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How can I generate binary time series such that:

  1. Average probability of observing 1 is specified (say 5%);
  2. Conditional probability of observing 1 at time $t$ given the value at $t-1$ ( say 30% if $t-1$ value was 1)?
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4 Answers 4

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Use a two-state Markov chain.

If the states are called 0 and 1, then the chain can be represented by a 2x2 matrix $P$ giving the transition probabilities between states, where $P_{ij}$ is the probability of moving from state $i$ to state $j$. In this matrix, each row should sum to 1.0.

From statement 2, we have $P_{11} = 0.3$, and simple conservation then says $P_{10} = 0.7$.

From statement 1, you want the long-term probability (also called equilibrium or steady-state) to be $P_1 = 0.05$. This says $$P_1 = 0.05 = 0.3 P_1 + P_{01}(1-P_1)$$ Solving gives $$P_{01} = 0.0368421$$ and a transition matrix $$P = \left( \begin{array}{cc} 0.963158 & 0.0368421 \\ 0.7 & 0.3 \end{array} \right)$$

(You can check your transtion matrix for correctness by raising it to a high power--in this case 14 does the job--each row of the result gives the identical steady state probabilities)

Now in your random number program, start by randomly choosing state 0 or 1; this selects which row of $P$ you're using. Then use a uniform random number to determine the next state. Spit out that number, rinse, repeat as necessary.

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  • $\begingroup$ Interesting solution! Do you maybe have some sample code in R? Antone else? $\endgroup$
    – user333
    Aug 12, 2011 at 12:07
  • $\begingroup$ @Mike Can you please register your account? You are quite an active user and we have to merge it manually over and over again. The process is quite easy; just visit stats.stackexchange.com/login $\endgroup$
    – user88
    Aug 12, 2011 at 14:13
  • $\begingroup$ Thanks. How can I estimate Markov chain (transition matrix) given the data? Is there an R function for doing that? $\endgroup$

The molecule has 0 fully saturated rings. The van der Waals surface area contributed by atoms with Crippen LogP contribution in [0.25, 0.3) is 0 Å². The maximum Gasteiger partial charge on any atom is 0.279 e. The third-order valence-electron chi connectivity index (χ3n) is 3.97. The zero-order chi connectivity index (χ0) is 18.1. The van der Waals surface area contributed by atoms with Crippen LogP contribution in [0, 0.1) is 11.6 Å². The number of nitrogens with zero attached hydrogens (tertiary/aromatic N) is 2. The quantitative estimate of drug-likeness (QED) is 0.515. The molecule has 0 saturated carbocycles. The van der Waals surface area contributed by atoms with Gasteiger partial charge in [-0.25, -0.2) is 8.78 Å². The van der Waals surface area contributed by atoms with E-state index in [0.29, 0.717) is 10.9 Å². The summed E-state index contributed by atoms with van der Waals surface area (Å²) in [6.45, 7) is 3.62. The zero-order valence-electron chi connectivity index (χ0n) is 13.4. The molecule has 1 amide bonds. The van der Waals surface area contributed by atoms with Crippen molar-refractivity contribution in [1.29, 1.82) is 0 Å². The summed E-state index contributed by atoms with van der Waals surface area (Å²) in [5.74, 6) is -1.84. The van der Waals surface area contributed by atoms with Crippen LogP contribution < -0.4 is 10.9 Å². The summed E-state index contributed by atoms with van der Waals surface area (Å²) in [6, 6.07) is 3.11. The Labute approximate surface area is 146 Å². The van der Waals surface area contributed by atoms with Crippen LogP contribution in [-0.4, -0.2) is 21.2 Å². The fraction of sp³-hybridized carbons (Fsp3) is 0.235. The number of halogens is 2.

– user333
    Aug 12, 2011 at 21:37
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I took a crack at coding @Mike Anderson answer in R. I couldn't figure out how to do it using sapply, so I used a loop. I changed the probs slightly to get a more interesting result, and I used 'A' and 'B' to represent the states. Let me know what you think.

set.seed(1234)
TransitionMatrix <- data.frame(A=c(0.9,0.7),B=c(0.1,0.3),row.names=c('A','B'))
Series <- c('A',rep(NA,99))
i <- 2
while (i <= length(Series)) {
    Series[i] <- ifelse(TransitionMatrix[Series[i-1],'A']>=runif(1),'A','B')
    i <- i+1
}
Series <- ifelse(Series=='A',1,0)
> Series
  [1] 1 1 1 1 1 1 1 1 1 1 1 1 1 1 0 1 1 1 1 1 1 1 1 1 1 1 1 1 0 0 1 1 1 1 1 1 1
 [38] 1 1 0 0 1 1 1 1 1 1 1 1 1 1 1 1 1 1 1 1 1 1 1 1 1 1 1 1 1 1 1 1 1 1 1 1 1
 [75] 1 1 1 1 1 1 1 0 1 1 1 1 1 1 1 1 1 1 0 1 1 1 1 1 1 1

/edit: In response to Paul's comment, here's a more elegant formulation

set.seed(1234)

createSeries <- function(n, TransitionMatrix){
  stopifnot(is.matrix(TransitionMatrix))
  stopifnot(n>0)

  Series <- c(1,rep(NA,n-1))
  random <- runif(n-1)
  for (i in 2:length(Series)){
    Series[i] <- TransitionMatrix[Series[i-1]+1,1] >= random[i-1]
  }

  return(Series)
}

createSeries(100, matrix(c(0.9,0.7,0.1,0.3), ncol=2))

I wrote the original code when I was just learning R, so cut me a little slack. ;-)

Here's how you would estimate the transition matrix, given the series:

Series <- createSeries(100000, matrix(c(0.9,0.7,0.1,0.3), ncol=2))
estimateTransMatrix <- function(Series){
  require(quantmod)
  out <- table(Lag(Series), Series)
  return(out/rowSums(out))
}
estimateTransMatrix(Series)

   Series
            0         1
  0 0.1005085 0.8994915
  1 0.2994029 0.7005971

The order is swapped vs my original transition matrix, but it gets the right probabilities.

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  • $\begingroup$ Great! I'll as soon as pissible... Looks good enough.... $\endgroup$